dupois : but they would make a tou measure within a small fraction of 39 cubic feet.

The avoirdupois pound of 16 ounces, and of 7,000 grains troy, is used, however, only for quantities of less than a quarter of a hundred pounds. It then receives an accession of 12 per cent. on its quantity: the quarter of a hundred contains 28 pounds, the hundred 112, and the ton of 2,000 actually contains 2,240. If the hundred and twelve pounds should be considered as a nett hundred, each pound would be of 7,840 grains troy weight, and would bring it within one. quarter of an ounce troy to the weight of the French half kilogramme or usual pound. If the wine gallon were, as under the statute of 1496 it should have been, and as the Guildhall gallon before the statute of 5 Anne actually was, of 224 inches, it would have had two further useful coincidences : it would have contained just eight pounds avoirdupois of wine; eight pounds troy weight of wheat ; and a num. ber of cubic inches in decimal subdivision to the number of pounds avoirdupois in the ton of 2,240, or twenty hundred of 112 pounds.

There are two changes, therefore, in our existing weights and measures, which would restore and perfect the system of ancient metrology ; one, to make the troy weight the unit of our silver coins, in which case it might be decimally divided as coin, retaining its divisions into ounces, pennyweights, and grains, as a weight; and the other, to restore the wine gallon of 224 inches, with its corresponding ale gallon of 272, and bushel of 2,176 inches.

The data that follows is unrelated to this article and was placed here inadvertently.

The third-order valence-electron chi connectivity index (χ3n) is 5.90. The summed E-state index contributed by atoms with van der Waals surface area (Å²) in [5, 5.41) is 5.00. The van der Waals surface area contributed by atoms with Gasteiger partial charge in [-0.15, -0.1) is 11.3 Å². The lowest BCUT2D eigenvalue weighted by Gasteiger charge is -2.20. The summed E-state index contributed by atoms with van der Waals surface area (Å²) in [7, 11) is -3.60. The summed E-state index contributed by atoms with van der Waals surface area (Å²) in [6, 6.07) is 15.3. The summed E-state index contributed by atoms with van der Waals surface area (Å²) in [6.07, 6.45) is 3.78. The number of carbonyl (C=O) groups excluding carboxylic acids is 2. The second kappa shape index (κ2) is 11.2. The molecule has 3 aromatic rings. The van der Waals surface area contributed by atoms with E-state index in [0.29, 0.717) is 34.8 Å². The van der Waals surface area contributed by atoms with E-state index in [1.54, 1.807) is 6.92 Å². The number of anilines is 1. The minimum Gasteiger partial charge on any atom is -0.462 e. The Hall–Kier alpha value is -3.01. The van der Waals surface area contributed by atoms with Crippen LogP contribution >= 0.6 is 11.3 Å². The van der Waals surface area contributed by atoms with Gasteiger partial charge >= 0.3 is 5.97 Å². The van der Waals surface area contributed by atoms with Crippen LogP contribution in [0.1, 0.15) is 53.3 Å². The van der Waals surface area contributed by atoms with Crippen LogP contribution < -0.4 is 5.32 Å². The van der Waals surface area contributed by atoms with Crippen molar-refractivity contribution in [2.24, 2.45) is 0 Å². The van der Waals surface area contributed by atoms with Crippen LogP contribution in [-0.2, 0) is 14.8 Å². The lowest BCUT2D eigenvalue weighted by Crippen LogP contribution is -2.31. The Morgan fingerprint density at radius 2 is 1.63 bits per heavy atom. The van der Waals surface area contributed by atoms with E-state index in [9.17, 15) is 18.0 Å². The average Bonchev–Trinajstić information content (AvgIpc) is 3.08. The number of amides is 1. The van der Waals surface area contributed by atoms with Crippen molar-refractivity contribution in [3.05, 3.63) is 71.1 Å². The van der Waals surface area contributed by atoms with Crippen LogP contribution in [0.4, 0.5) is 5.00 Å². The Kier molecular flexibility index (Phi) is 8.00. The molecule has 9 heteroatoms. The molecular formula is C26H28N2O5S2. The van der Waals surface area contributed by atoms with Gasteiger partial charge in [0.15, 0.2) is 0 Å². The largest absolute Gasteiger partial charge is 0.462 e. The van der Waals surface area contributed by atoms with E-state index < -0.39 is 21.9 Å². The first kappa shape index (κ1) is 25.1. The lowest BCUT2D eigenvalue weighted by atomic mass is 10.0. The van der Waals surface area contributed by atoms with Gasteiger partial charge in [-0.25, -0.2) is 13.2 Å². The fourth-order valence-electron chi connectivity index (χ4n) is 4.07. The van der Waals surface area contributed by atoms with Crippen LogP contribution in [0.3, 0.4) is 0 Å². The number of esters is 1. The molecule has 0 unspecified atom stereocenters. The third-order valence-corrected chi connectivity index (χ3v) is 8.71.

But it has been already remarked, that in the ancient system, founded on the uniformity of proportion between the relative extension and gravity of wheat and wine, there were, in the double sets of weights and measures of capacity, two advantages; one, of a general nature, resulting from it as proportional, without reference to the articles selected for settling the proportions; and the other special, arising from the selection of wheat and wine as the articles. The first belongs to every proportional system, of which the proportion between the standards is accurately ascertained, and consists in this, that each weight and each measure is a test and standard for all the others. The second depends on the selection of the articles, and is limited to the conveniences and facilities of trade, commerce, and navigation, as incidental to them. Reasons have been suggested, why the two articles of wheat and wine should have been selected in the primitive system, as being, from the nature and physical constitution of man, the first, and, for many ages, the greatest and most important articles of traffic. The necessity for establishing a proportion between the relative weight and measure of those articles, was also dictated by the practice of transporting them both by sea in ships.